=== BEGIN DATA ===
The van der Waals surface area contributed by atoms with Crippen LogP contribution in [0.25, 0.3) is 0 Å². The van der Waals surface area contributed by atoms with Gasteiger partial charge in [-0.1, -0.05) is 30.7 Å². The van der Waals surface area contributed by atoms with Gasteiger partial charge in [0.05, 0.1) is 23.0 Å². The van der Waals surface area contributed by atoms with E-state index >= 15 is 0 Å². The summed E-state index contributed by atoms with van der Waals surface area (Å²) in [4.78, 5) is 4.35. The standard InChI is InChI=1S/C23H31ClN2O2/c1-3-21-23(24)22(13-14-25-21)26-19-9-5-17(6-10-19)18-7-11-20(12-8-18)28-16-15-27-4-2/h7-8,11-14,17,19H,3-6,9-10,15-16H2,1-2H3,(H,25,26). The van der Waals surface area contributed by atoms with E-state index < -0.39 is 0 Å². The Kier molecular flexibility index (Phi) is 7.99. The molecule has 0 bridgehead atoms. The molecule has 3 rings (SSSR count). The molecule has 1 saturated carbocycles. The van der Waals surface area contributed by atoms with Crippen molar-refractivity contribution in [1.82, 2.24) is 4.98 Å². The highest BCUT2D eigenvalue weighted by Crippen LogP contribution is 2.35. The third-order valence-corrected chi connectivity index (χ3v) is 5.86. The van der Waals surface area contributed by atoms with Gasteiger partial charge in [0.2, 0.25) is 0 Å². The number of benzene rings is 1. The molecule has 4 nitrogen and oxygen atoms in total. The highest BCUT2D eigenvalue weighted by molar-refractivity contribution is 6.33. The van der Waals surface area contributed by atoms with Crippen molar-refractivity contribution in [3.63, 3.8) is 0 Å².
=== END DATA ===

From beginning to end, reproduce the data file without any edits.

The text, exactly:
The van der Waals surface area contributed by atoms with Crippen LogP contribution in [0.25, 0.3) is 0 Å². The van der Waals surface area contributed by atoms with Gasteiger partial charge in [-0.1, -0.05) is 30.7 Å². The van der Waals surface area contributed by atoms with Gasteiger partial charge in [0.05, 0.1) is 23.0 Å². The van der Waals surface area contributed by atoms with E-state index >= 15 is 0 Å². The summed E-state index contributed by atoms with van der Waals surface area (Å²) in [4.78, 5) is 4.35. The standard InChI is InChI=1S/C23H31ClN2O2/c1-3-21-23(24)22(13-14-25-21)26-19-9-5-17(6-10-19)18-7-11-20(12-8-18)28-16-15-27-4-2/h7-8,11-14,17,19H,3-6,9-10,15-16H2,1-2H3,(H,25,26). The van der Waals surface area contributed by atoms with E-state index < -0.39 is 0 Å². The Kier molecular flexibility index (Phi) is 7.99. The molecule has 0 bridgehead atoms. The molecule has 3 rings (SSSR count). The molecule has 1 saturated carbocycles. The van der Waals surface area contributed by atoms with Crippen molar-refractivity contribution in [1.82, 2.24) is 4.98 Å². The highest BCUT2D eigenvalue weighted by Crippen LogP contribution is 2.35. The third-order valence-corrected chi connectivity index (χ3v) is 5.86. The van der Waals surface area contributed by atoms with Gasteiger partial charge in [0.2, 0.25) is 0 Å². The number of benzene rings is 1. The molecule has 4 nitrogen and oxygen atoms in total. The highest BCUT2D eigenvalue weighted by molar-refractivity contribution is 6.33. The van der Waals surface area contributed by atoms with Crippen molar-refractivity contribution in [3.63, 3.8) is 0 Å².